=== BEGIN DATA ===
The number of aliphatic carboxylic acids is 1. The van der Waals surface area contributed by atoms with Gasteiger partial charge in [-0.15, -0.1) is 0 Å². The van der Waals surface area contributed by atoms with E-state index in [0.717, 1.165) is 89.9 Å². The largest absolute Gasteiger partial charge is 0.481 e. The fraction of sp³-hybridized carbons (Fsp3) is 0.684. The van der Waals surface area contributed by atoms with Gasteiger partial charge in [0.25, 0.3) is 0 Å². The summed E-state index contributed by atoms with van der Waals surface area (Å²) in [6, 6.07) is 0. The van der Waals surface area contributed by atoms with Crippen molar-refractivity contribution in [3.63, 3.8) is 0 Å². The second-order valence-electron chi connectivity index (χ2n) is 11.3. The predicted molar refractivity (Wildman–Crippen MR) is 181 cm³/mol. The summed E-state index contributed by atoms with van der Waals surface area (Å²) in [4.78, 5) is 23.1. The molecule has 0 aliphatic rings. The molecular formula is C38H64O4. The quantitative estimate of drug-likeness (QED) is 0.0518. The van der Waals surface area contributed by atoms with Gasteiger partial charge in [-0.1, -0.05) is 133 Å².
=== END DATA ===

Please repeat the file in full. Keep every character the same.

The number of aliphatic carboxylic acids is 1. The van der Waals surface area contributed by atoms with Gasteiger partial charge in [-0.15, -0.1) is 0 Å². The van der Waals surface area contributed by atoms with E-state index in [0.717, 1.165) is 89.9 Å². The largest absolute Gasteiger partial charge is 0.481 e. The fraction of sp³-hybridized carbons (Fsp3) is 0.684. The van der Waals surface area contributed by atoms with Gasteiger partial charge in [0.25, 0.3) is 0 Å². The summed E-state index contributed by atoms with van der Waals surface area (Å²) in [6, 6.07) is 0. The van der Waals surface area contributed by atoms with Crippen molar-refractivity contribution in [3.63, 3.8) is 0 Å². The second-order valence-electron chi connectivity index (χ2n) is 11.3. The predicted molar refractivity (Wildman–Crippen MR) is 181 cm³/mol. The summed E-state index contributed by atoms with van der Waals surface area (Å²) in [4.78, 5) is 23.1. The molecule has 0 aliphatic rings. The molecular formula is C38H64O4. The quantitative estimate of drug-likeness (QED) is 0.0518. The van der Waals surface area contributed by atoms with Gasteiger partial charge in [-0.1, -0.05) is 133 Å².